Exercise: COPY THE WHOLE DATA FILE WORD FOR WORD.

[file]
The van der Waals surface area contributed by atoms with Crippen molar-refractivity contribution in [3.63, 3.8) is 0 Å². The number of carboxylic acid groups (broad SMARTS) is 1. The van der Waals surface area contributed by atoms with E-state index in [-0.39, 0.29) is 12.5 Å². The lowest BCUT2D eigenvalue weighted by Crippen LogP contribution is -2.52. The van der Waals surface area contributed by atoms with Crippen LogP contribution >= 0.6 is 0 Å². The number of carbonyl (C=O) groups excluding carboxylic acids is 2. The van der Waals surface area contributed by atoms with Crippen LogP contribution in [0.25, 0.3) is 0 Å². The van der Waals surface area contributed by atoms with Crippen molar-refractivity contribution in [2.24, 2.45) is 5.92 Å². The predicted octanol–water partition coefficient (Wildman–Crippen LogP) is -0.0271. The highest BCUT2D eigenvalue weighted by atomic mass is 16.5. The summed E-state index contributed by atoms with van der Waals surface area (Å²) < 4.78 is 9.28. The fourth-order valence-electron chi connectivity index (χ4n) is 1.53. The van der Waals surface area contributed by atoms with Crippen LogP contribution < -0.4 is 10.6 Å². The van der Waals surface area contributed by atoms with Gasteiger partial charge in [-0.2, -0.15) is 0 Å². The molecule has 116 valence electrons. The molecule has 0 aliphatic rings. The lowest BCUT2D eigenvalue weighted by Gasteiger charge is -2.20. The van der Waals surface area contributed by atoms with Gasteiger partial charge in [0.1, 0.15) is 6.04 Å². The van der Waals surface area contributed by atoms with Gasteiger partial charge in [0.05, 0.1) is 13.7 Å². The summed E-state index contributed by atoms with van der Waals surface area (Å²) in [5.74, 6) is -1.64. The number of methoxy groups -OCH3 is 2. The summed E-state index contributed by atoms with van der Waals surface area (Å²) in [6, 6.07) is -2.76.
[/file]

The van der Waals surface area contributed by atoms with Crippen molar-refractivity contribution in [3.63, 3.8) is 0 Å². The number of carboxylic acid groups (broad SMARTS) is 1. The van der Waals surface area contributed by atoms with E-state index in [-0.39, 0.29) is 12.5 Å². The lowest BCUT2D eigenvalue weighted by Crippen LogP contribution is -2.52. The van der Waals surface area contributed by atoms with Crippen LogP contribution >= 0.6 is 0 Å². The number of carbonyl (C=O) groups excluding carboxylic acids is 2. The van der Waals surface area contributed by atoms with Crippen LogP contribution in [0.25, 0.3) is 0 Å². The van der Waals surface area contributed by atoms with Crippen molar-refractivity contribution in [2.24, 2.45) is 5.92 Å². The predicted octanol–water partition coefficient (Wildman–Crippen LogP) is -0.0271. The highest BCUT2D eigenvalue weighted by atomic mass is 16.5. The summed E-state index contributed by atoms with van der Waals surface area (Å²) < 4.78 is 9.28. The fourth-order valence-electron chi connectivity index (χ4n) is 1.53. The van der Waals surface area contributed by atoms with Crippen LogP contribution < -0.4 is 10.6 Å². The van der Waals surface area contributed by atoms with Gasteiger partial charge in [-0.2, -0.15) is 0 Å². The molecule has 116 valence electrons. The molecule has 0 aliphatic rings. The lowest BCUT2D eigenvalue weighted by Gasteiger charge is -2.20. The van der Waals surface area contributed by atoms with Gasteiger partial charge in [0.1, 0.15) is 6.04 Å². The van der Waals surface area contributed by atoms with Gasteiger partial charge in [0.05, 0.1) is 13.7 Å². The summed E-state index contributed by atoms with van der Waals surface area (Å²) in [5.74, 6) is -1.64. The number of methoxy groups -OCH3 is 2. The summed E-state index contributed by atoms with van der Waals surface area (Å²) in [6, 6.07) is -2.76.